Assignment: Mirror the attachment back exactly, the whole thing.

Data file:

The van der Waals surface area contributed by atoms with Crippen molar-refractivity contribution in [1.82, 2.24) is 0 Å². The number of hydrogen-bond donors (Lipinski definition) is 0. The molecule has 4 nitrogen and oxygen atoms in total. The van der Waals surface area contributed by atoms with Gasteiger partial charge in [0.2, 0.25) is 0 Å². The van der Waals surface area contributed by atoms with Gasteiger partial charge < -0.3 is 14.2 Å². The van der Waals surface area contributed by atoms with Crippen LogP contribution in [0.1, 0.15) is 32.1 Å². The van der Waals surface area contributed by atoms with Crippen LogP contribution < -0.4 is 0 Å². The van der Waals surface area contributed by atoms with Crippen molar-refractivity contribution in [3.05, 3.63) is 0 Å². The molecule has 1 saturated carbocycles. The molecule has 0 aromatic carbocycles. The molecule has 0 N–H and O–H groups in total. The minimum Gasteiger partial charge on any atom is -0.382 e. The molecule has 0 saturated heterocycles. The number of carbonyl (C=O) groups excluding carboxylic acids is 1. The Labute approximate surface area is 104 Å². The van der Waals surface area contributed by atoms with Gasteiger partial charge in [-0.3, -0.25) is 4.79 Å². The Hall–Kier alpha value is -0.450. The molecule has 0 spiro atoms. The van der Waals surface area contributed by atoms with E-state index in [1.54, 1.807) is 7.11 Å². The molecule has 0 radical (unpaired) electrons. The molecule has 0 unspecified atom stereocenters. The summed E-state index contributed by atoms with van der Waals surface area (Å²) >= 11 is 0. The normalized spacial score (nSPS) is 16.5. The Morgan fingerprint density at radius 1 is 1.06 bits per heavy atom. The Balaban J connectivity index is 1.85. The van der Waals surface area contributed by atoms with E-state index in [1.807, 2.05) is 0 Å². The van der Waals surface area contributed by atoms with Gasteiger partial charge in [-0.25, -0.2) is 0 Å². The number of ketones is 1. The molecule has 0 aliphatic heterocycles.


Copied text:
The van der Waals surface area contributed by atoms with Crippen molar-refractivity contribution in [1.82, 2.24) is 0 Å². The number of hydrogen-bond donors (Lipinski definition) is 0. The molecule has 4 nitrogen and oxygen atoms in total. The van der Waals surface area contributed by atoms with Gasteiger partial charge in [0.2, 0.25) is 0 Å². The van der Waals surface area contributed by atoms with Gasteiger partial charge < -0.3 is 14.2 Å². The van der Waals surface area contributed by atoms with Crippen LogP contribution in [0.1, 0.15) is 32.1 Å². The van der Waals surface area contributed by atoms with Crippen LogP contribution < -0.4 is 0 Å². The van der Waals surface area contributed by atoms with Crippen molar-refractivity contribution in [3.05, 3.63) is 0 Å². The molecule has 1 saturated carbocycles. The molecule has 0 aromatic carbocycles. The molecule has 0 N–H and O–H groups in total. The minimum Gasteiger partial charge on any atom is -0.382 e. The molecule has 0 saturated heterocycles. The number of carbonyl (C=O) groups excluding carboxylic acids is 1. The Labute approximate surface area is 104 Å². The van der Waals surface area contributed by atoms with Gasteiger partial charge in [-0.3, -0.25) is 4.79 Å². The Hall–Kier alpha value is -0.450. The molecule has 0 spiro atoms. The van der Waals surface area contributed by atoms with E-state index in [1.54, 1.807) is 7.11 Å². The molecule has 0 radical (unpaired) electrons. The molecule has 0 unspecified atom stereocenters. The summed E-state index contributed by atoms with van der Waals surface area (Å²) >= 11 is 0. The normalized spacial score (nSPS) is 16.5. The Morgan fingerprint density at radius 1 is 1.06 bits per heavy atom. The Balaban J connectivity index is 1.85. The van der Waals surface area contributed by atoms with E-state index in [1.807, 2.05) is 0 Å². The van der Waals surface area contributed by atoms with Gasteiger partial charge in [-0.25, -0.2) is 0 Å². The number of ketones is 1. The molecule has 0 aliphatic heterocycles.